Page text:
32. ^ Xu, L; Zhang, F; Yang, W; Jiang, T; Lu, G; He, B; Li, X; Hu, T; Chen, G; Feng, Y; Zhang, Y; Fan, Q; Feng, J; Zhang, H; Tu, C (February 2016). "Detection and characterization of diverse alpha- and betacoronaviruses from bats in China". Virologica Sinica. 31 (1): 69–77. doi:10.1007/s12250-016-3727-3. PMC 7090707. PMID 26847648.
  33. ^ a b Li, W. (2005). "Bats Are Natural Reservoirs of SARS-Like Coronaviruses". Science. 310 (5748): 676–679. Bibcode:2005Sci...310..676L. doi:10.1126/science.1118391. ISSN 0036-8075. PMID 16195424. S2CID 2971923.
  34. ^ a b Xing‐Yi Ge; Ben Hu; Zheng‐Li Shi (2015). "BAT CORONAVIRUSES". In Lin-Fa Wang; Christopher Cowled (eds.). Bats and Viruses: A New Frontier of Emerging Infectious Diseases (First ed.). John Wiley & Sons. pp. 127–155. doi:10.1002/9781118818824.ch5.
  35. ^ He, Biao; Zhang, Yuzhen; Xu, Lin; Yang, Weihong; Yang, Fanli; Feng, Yun; et al. (2014). "Identification of diverse alphacoronaviruses and genomic characterization of a novel severe acute respiratory syndrome-like coronavirus from bats in China". J Virol. 88 (12): 7070–82. doi:10.1128/JVI.00631-14. PMC 4054348. PMID 24719429.
  36. ^ a b Lau, Susanna K. P.; Feng, Yun; Chen, Honglin; Luk, Hayes K. H.; Yang, Wei-Hong; Li, Kenneth S. M.; Zhang, Yu-Zhen; Huang, Yi; et al. (2015). "Severe Acute Respiratory Syndrome (SARS) Coronavirus ORF8 Protein Is Acquired from SARS-Related Coronavirus from Greater Horseshoe Bats through Recombination". Journal of Virology. 89 (20): 10532–10547. doi:10.1128/JVI.01048-15. ISSN 0022-538X. PMC 4580176. PMID 26269185.
  37. ^ a b Xing-Yi Ge; Jia-Lu Li; Xing-Lou Yang; et al. (2013). "Isolation and characterization of a bat SARS-like coronavirus that uses the ACE2 receptor". Nature. 503 (7477): 535–8. Bibcode:2013Natur.503..535G. doi:10.1038/nature12711. PMC 5389864. PMID 24172901.
  38. ^ Yang, Xing-Lou; Hu, Ben; Wang, Bo; Wang, Mei-Niang; Zhang, Qian; Zhang, Wei; et al. (2016). "Isolation and Characterization of a Novel Bat Coronavirus Closely Related to the Direct Progenitor of Severe Acute Respiratory Syndrome Coronavirus". Journal of Virology. 90 (6): 3253–6. doi:10.1128/JVI.02582-15. PMC 4810638. PMID 26719272.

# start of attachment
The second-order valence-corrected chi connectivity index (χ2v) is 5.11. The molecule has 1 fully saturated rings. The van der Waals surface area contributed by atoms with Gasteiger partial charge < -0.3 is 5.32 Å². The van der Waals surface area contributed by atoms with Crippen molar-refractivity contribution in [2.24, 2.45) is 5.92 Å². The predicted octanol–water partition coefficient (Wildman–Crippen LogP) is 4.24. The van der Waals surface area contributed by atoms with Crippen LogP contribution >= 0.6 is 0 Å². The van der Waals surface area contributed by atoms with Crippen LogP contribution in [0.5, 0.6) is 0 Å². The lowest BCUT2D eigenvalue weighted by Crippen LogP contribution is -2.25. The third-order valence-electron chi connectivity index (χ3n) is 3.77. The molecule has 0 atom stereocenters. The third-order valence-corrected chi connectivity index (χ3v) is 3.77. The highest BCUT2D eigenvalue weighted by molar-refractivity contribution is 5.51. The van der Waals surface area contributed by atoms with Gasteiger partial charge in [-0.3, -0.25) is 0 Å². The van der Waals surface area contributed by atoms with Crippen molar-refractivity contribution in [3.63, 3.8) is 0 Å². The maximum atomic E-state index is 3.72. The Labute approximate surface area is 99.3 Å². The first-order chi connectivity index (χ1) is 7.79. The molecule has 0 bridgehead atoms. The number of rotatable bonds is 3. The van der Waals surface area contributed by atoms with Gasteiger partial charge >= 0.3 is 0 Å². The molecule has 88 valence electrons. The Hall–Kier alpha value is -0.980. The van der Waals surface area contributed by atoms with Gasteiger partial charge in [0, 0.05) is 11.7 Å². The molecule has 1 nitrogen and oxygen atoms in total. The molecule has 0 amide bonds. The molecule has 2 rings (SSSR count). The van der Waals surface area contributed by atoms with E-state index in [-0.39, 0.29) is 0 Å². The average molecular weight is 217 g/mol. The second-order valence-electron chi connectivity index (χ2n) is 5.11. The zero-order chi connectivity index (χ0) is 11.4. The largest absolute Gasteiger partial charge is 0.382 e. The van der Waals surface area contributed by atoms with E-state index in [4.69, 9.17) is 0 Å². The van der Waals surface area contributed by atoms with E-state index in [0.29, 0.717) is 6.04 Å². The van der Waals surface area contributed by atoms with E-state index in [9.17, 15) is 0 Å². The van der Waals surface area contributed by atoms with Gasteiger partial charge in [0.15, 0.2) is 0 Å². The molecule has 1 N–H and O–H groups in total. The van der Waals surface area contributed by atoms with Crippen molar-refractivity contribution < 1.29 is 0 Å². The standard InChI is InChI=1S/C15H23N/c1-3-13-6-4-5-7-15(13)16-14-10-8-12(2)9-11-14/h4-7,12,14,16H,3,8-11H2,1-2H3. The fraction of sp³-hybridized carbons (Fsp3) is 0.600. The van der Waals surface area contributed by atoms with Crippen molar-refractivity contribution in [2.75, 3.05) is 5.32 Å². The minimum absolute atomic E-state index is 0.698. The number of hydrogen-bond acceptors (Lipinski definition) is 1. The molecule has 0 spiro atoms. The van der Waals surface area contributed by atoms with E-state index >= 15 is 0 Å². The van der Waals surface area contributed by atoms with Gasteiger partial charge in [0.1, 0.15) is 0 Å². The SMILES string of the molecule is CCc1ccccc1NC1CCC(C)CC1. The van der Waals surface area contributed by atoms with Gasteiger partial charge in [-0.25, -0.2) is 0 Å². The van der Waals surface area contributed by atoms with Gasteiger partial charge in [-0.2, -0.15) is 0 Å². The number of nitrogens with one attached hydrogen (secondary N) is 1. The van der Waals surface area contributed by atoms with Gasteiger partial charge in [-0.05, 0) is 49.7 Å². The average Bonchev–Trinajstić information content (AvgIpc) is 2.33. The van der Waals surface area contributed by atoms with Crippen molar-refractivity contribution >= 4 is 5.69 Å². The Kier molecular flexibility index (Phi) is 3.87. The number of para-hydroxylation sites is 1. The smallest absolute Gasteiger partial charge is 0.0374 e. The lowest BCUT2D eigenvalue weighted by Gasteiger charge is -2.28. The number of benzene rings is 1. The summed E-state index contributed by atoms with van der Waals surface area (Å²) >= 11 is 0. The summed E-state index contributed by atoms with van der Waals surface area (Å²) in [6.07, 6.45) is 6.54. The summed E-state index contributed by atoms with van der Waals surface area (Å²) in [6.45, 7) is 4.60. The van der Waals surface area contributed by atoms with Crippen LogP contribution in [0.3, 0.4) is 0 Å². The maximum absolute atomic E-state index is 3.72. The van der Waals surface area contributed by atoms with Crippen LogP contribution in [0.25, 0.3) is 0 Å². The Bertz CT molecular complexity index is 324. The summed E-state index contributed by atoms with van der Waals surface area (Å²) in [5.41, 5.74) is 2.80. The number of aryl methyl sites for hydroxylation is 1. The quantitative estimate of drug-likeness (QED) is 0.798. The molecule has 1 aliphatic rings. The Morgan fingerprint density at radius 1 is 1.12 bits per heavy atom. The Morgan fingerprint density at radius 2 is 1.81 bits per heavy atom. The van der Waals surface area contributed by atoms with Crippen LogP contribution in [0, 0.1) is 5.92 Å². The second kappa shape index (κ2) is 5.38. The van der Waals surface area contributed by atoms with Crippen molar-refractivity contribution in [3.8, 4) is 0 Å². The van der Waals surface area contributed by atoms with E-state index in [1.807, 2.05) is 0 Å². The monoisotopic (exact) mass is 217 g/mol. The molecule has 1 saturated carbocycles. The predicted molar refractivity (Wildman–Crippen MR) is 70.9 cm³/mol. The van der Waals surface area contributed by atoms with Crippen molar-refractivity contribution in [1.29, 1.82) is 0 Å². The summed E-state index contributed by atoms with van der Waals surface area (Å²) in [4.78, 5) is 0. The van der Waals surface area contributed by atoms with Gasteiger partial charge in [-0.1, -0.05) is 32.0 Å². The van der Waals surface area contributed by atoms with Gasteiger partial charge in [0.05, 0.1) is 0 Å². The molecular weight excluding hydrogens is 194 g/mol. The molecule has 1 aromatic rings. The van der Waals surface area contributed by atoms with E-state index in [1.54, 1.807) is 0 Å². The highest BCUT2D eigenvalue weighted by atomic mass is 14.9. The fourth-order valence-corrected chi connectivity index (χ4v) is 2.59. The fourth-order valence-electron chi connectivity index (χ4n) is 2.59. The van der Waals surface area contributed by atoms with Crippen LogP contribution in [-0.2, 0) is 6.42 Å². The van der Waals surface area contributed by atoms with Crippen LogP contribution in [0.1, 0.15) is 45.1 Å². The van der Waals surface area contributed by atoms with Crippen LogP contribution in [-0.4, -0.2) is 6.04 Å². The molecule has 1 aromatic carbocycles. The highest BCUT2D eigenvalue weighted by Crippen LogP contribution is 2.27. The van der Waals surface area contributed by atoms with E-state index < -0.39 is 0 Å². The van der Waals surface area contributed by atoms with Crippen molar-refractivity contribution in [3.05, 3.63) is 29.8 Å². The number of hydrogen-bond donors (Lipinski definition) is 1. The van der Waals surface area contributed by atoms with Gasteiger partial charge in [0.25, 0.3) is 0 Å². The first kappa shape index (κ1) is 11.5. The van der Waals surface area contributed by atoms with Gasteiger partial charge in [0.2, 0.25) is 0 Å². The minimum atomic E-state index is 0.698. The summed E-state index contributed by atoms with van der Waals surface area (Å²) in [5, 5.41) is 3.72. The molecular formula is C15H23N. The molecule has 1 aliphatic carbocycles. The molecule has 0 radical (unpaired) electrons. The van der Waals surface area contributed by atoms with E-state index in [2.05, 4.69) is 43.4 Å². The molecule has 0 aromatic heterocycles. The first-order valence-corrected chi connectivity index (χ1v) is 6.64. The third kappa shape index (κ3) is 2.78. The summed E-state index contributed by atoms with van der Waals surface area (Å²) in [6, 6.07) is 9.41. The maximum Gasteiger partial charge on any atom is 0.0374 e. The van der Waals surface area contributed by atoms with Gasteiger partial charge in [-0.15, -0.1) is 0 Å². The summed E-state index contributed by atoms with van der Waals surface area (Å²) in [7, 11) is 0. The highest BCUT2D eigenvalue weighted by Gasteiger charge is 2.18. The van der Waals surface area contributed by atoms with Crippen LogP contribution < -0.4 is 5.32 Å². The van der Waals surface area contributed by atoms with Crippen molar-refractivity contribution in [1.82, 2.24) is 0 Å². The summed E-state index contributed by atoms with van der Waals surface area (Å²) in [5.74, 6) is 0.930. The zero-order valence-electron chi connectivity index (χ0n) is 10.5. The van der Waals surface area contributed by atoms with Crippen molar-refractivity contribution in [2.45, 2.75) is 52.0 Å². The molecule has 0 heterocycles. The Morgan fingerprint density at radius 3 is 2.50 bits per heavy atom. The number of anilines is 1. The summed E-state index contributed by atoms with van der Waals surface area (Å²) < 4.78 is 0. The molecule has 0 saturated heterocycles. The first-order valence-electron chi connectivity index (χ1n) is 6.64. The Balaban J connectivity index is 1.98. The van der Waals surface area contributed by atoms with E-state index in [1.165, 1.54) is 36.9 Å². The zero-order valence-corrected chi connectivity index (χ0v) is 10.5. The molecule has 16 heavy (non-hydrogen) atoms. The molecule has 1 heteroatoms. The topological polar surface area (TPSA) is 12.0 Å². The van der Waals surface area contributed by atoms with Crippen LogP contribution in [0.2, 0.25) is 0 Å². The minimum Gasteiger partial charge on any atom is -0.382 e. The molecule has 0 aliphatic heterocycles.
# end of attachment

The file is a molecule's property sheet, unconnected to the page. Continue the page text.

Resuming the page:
39. ^ Ben, Hu; Hua, Guo; Peng, Zhou; Zheng-Li, Shi (2020). "Characteristics of SARS-CoV-2 and COVID-19". Nature Reviews Microbiology. 19 (3): 141–154. doi:10.1038/s41579-020-00459-7. PMC 7537588. PMID 33024307.
  40. ^ Mesecar, Andrew D.; Ratia, Kiira (2008-06-23). "Viral destruction of cell surface receptors: Fig. 1". Proceedings of the National Academy of Sciences. 105 (26): 8807–8808. doi:10.1073/pnas.0804355105. PMC 2449321. PMID 18574141.
  41. ^ Li, Wenhui; Moore, Michael J.; Vasilieva, Natalya; Sui, Jianhua; Wong, Swee Kee; Berne, Michael A.; Somasundaran, Mohan; Sullivan, John L.; Luzuriaga, Katherine; Greenough, Thomas C.; Choe, Hyeryun (November 2003). "Angiotensin-converting enzyme 2 is a functional receptor for the SARS coronavirus". Nature. 426 (6965): 450–454. Bibcode:2003Natur.426..450L. doi:10.1038/nature02145. ISSN 0028-0836. PMC 7095016. PMID 14647384.
  42. ^ Bakkers, Mark J.G.; Lang, Yifei; Feitsma, Louris J.; Hulswit, Ruben J.G.; De Poot, Stefanie A.H.; Van Vliet, Arno L.W.; Margine, Irina; De Groot-Mijnes, Jolanda D.F.; Van Kuppeveld, Frank J.M.; Langereis, Martijn A.; Huizinga, Eric G.; De Groot, Raoul J. (2017-03-08). "Betacoronavirus Adaptation to Humans Involved Progressive Loss of Hemagglutinin-Esterase Lectin Activity". Cell Host & Microbe. 21 (3): 356–366. doi:10.1016/j.chom.2017.02.008. ISSN 1931-3128. PMC 7104930. PMID 28279346.
  43. ^ Stanhope MJ, Brown JR, Amrine-Madsen H. Evidence from the evolutionary analysis of nucleotide sequences for a recombinant history of SARS-CoV. Infect Genet Evol. 2004 Mar;4(1):15-9. PMID 15019585
  44. ^ a b Zhang XW, Yap YL, Danchin A. Testing the hypothesis of a recombinant origin of the SARS-associated coronavirus. Arch Virol. 2005 Jan;150(1):1–20. Epub 2004 Oct 11. PMID 15480857
  45. ^ Leung, Daniel (2019-01-20). "Coronaviruses (including SARS)". Infectious Disease Advisor. Decision Support in Medicine, LLC. Retrieved 2020-08-01.


External links[edit]